powder - sweet
powder - Spanish (de la Vera)
powder - Spanish
Spanish paprika is a type of chile pepper that has been dried and ground into a fine powder. This version has only a very mild amount of heat, with a slightly sweet and slightly smoky flavor. It is a deep red color with flecks of yellow and has a smooth, fine granular texture. The aroma is sweet and slightly pungent, with hints of smokiness.
Spanish paprika is generally considered to have a mild, sweet, and slightly smoky flavor. This version of Spanish paprika is mild and does not have the heat of others. The flavor and heat can change slightly when heated or cooked for a longer period of time, becoming slightly more pronounced and sometimes taking on a slightly bitter taste.
Spanish paprika is commonly used in Spanish cuisine, as well as in other Mediterranean and Latin American dishes. It is a key ingredient in dishes such as paella, gazpacho, and chicken with paprika. It can also be used to add flavor to soups, stews, sauces, and marinades.
In cooking, Spanish paprika is typically used as a seasoning and is added to dishes towards the end of cooking or sprinkled on top just before serving. It can also be used to add color and flavor to sauces, dips, and spreads.
Capsicum annuum peppers blend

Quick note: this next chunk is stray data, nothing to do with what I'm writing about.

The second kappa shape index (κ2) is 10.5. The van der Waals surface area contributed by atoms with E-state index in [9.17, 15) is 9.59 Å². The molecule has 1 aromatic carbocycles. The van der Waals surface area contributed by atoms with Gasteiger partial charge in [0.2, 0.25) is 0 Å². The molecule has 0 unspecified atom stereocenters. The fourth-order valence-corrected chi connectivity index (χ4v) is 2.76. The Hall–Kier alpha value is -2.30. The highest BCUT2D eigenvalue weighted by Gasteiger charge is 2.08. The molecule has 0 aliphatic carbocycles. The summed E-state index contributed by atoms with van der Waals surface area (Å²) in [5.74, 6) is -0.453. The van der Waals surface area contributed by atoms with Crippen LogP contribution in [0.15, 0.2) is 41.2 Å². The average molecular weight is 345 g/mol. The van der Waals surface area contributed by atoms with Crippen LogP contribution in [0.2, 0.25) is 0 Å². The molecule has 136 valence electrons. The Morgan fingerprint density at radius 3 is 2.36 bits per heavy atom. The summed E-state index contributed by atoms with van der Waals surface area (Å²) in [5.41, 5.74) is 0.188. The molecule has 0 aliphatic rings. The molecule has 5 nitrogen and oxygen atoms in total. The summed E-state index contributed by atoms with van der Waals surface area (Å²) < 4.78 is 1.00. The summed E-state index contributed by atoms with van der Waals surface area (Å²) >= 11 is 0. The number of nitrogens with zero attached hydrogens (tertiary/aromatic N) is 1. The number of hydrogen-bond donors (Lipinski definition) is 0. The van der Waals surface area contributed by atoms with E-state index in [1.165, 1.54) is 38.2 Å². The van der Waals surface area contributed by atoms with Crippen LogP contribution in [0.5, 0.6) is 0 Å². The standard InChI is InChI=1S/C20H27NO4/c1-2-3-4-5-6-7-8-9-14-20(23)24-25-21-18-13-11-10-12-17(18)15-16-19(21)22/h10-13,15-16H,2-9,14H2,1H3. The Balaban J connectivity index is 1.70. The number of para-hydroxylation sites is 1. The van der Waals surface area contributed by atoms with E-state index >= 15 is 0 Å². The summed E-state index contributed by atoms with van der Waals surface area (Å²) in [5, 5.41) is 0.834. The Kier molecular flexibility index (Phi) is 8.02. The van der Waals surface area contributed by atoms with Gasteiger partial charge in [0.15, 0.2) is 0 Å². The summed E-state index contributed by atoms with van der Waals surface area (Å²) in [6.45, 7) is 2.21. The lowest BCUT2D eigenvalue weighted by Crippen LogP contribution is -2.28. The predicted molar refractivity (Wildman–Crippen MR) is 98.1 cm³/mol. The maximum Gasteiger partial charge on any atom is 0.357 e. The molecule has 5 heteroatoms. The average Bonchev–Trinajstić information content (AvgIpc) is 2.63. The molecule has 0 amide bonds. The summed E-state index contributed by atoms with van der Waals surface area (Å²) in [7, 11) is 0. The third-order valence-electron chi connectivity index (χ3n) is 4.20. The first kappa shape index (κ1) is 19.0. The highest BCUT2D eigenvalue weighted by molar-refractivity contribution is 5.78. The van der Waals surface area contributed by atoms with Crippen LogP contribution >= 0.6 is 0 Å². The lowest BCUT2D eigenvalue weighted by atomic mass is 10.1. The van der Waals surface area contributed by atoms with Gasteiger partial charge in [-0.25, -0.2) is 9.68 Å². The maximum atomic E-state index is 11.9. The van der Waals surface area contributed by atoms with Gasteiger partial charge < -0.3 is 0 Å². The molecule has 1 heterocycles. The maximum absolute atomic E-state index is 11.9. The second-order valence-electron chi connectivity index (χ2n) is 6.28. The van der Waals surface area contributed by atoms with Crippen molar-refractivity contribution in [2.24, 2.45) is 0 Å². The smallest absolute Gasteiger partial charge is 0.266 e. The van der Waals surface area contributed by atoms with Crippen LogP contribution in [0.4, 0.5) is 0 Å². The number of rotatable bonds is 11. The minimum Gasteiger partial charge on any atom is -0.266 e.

The flavor profile of Hungarian paprika and Spanish smoked paprika is very different. Substituting one for the other will change the taste of the dish. Hungarian is generally more intense and sweeter.
In the 17th century Spanish-speaking Mexicans adopted the Aztec name for spicy peppers: chilli (Nahuatl language). At that time they modified it to its current spelling of chile, this moniker has also been adopted by the Spanish-language influenced American Southwest.
Exported and anglicized in the 17th century it ironically appears again spelled as chilli in English texts of that age. Americans simplified this to chili, with a single "l". In the early 1800s the popular frontier dish "chili" was concocted and the spice blend marketed to make this favorite at home was called chili powder. Today it contains a blend of spices which often includes cumin, oregano, paprika and one or two different types of ground chile peppers.
In culinary circles in the U.S. it has become practice to defer to the Spanish spelling when referring to a single pepper variety. Chili with an "i" ending is reserved for the spice blend.